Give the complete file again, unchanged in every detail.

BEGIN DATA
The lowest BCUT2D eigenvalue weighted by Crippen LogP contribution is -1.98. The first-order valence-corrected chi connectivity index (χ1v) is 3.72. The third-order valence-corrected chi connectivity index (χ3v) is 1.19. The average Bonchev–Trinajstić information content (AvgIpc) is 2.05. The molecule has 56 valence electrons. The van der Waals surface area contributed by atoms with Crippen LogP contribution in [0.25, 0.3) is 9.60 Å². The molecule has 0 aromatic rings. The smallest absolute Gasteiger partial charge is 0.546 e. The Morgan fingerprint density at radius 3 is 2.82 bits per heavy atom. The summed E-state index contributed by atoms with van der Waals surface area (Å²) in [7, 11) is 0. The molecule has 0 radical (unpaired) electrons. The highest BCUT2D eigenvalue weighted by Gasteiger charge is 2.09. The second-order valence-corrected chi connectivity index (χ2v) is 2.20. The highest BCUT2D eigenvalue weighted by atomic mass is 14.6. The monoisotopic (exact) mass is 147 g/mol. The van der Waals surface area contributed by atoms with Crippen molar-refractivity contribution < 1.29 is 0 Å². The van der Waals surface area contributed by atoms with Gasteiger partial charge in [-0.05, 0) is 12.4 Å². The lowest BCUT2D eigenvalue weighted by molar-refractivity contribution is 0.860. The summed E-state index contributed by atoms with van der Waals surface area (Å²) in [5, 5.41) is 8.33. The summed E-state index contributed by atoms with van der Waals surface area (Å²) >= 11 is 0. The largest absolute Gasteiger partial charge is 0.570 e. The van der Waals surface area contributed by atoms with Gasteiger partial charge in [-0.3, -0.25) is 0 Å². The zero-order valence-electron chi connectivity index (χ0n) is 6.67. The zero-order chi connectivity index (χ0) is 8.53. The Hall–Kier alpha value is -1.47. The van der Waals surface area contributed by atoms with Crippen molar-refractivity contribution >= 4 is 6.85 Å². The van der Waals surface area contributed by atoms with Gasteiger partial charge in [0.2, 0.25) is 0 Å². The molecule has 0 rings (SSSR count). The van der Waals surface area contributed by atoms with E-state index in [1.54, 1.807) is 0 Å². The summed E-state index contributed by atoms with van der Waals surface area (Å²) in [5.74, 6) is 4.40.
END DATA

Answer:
The lowest BCUT2D eigenvalue weighted by Crippen LogP contribution is -1.98. The first-order valence-corrected chi connectivity index (χ1v) is 3.72. The third-order valence-corrected chi connectivity index (χ3v) is 1.19. The average Bonchev–Trinajstić information content (AvgIpc) is 2.05. The molecule has 56 valence electrons. The van der Waals surface area contributed by atoms with Crippen LogP contribution in [0.25, 0.3) is 9.60 Å². The molecule has 0 aromatic rings. The smallest absolute Gasteiger partial charge is 0.546 e. The Morgan fingerprint density at radius 3 is 2.82 bits per heavy atom. The summed E-state index contributed by atoms with van der Waals surface area (Å²) in [7, 11) is 0. The molecule has 0 radical (unpaired) electrons. The highest BCUT2D eigenvalue weighted by Gasteiger charge is 2.09. The second-order valence-corrected chi connectivity index (χ2v) is 2.20. The highest BCUT2D eigenvalue weighted by atomic mass is 14.6. The monoisotopic (exact) mass is 147 g/mol. The van der Waals surface area contributed by atoms with Crippen molar-refractivity contribution < 1.29 is 0 Å². The van der Waals surface area contributed by atoms with Gasteiger partial charge in [-0.05, 0) is 12.4 Å². The lowest BCUT2D eigenvalue weighted by molar-refractivity contribution is 0.860. The summed E-state index contributed by atoms with van der Waals surface area (Å²) in [5, 5.41) is 8.33. The summed E-state index contributed by atoms with van der Waals surface area (Å²) >= 11 is 0. The largest absolute Gasteiger partial charge is 0.570 e. The van der Waals surface area contributed by atoms with Gasteiger partial charge in [-0.3, -0.25) is 0 Å². The zero-order valence-electron chi connectivity index (χ0n) is 6.67. The zero-order chi connectivity index (χ0) is 8.53. The Hall–Kier alpha value is -1.47. The van der Waals surface area contributed by atoms with Crippen molar-refractivity contribution >= 4 is 6.85 Å². The van der Waals surface area contributed by atoms with Gasteiger partial charge in [0.2, 0.25) is 0 Å². The molecule has 0 rings (SSSR count). The van der Waals surface area contributed by atoms with E-state index in [1.54, 1.807) is 0 Å². The summed E-state index contributed by atoms with van der Waals surface area (Å²) in [5.74, 6) is 4.40.